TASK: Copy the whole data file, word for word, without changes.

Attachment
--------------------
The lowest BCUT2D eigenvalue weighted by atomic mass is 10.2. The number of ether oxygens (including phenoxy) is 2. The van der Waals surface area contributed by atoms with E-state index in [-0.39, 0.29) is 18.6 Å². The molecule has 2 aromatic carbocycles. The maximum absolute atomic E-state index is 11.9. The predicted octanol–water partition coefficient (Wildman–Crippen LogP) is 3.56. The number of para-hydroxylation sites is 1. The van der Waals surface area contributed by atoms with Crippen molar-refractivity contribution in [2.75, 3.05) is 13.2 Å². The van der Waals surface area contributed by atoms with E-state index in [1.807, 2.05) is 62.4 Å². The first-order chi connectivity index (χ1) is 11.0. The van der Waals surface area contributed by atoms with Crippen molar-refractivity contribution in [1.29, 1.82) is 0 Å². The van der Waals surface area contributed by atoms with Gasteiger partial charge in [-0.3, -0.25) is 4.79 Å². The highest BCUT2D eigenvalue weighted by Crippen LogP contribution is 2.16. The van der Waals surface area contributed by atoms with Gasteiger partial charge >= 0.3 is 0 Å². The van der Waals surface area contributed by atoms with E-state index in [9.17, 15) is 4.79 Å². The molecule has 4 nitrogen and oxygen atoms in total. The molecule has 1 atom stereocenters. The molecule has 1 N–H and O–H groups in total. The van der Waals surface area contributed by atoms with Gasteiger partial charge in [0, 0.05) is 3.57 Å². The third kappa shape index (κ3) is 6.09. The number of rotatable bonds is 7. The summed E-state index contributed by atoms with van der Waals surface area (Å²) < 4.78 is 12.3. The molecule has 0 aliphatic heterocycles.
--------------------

The lowest BCUT2D eigenvalue weighted by atomic mass is 10.2. The number of ether oxygens (including phenoxy) is 2. The van der Waals surface area contributed by atoms with E-state index in [-0.39, 0.29) is 18.6 Å². The molecule has 2 aromatic carbocycles. The maximum absolute atomic E-state index is 11.9. The predicted octanol–water partition coefficient (Wildman–Crippen LogP) is 3.56. The number of para-hydroxylation sites is 1. The van der Waals surface area contributed by atoms with Crippen molar-refractivity contribution in [2.75, 3.05) is 13.2 Å². The van der Waals surface area contributed by atoms with E-state index in [1.807, 2.05) is 62.4 Å². The first-order chi connectivity index (χ1) is 11.0. The van der Waals surface area contributed by atoms with Crippen molar-refractivity contribution in [1.29, 1.82) is 0 Å². The van der Waals surface area contributed by atoms with Gasteiger partial charge in [-0.3, -0.25) is 4.79 Å². The highest BCUT2D eigenvalue weighted by Crippen LogP contribution is 2.16. The van der Waals surface area contributed by atoms with Gasteiger partial charge >= 0.3 is 0 Å². The van der Waals surface area contributed by atoms with E-state index in [9.17, 15) is 4.79 Å². The molecule has 4 nitrogen and oxygen atoms in total. The molecule has 1 atom stereocenters. The molecule has 1 N–H and O–H groups in total. The van der Waals surface area contributed by atoms with Gasteiger partial charge in [0, 0.05) is 3.57 Å². The third kappa shape index (κ3) is 6.09. The number of rotatable bonds is 7. The summed E-state index contributed by atoms with van der Waals surface area (Å²) < 4.78 is 12.3. The molecule has 0 aliphatic heterocycles.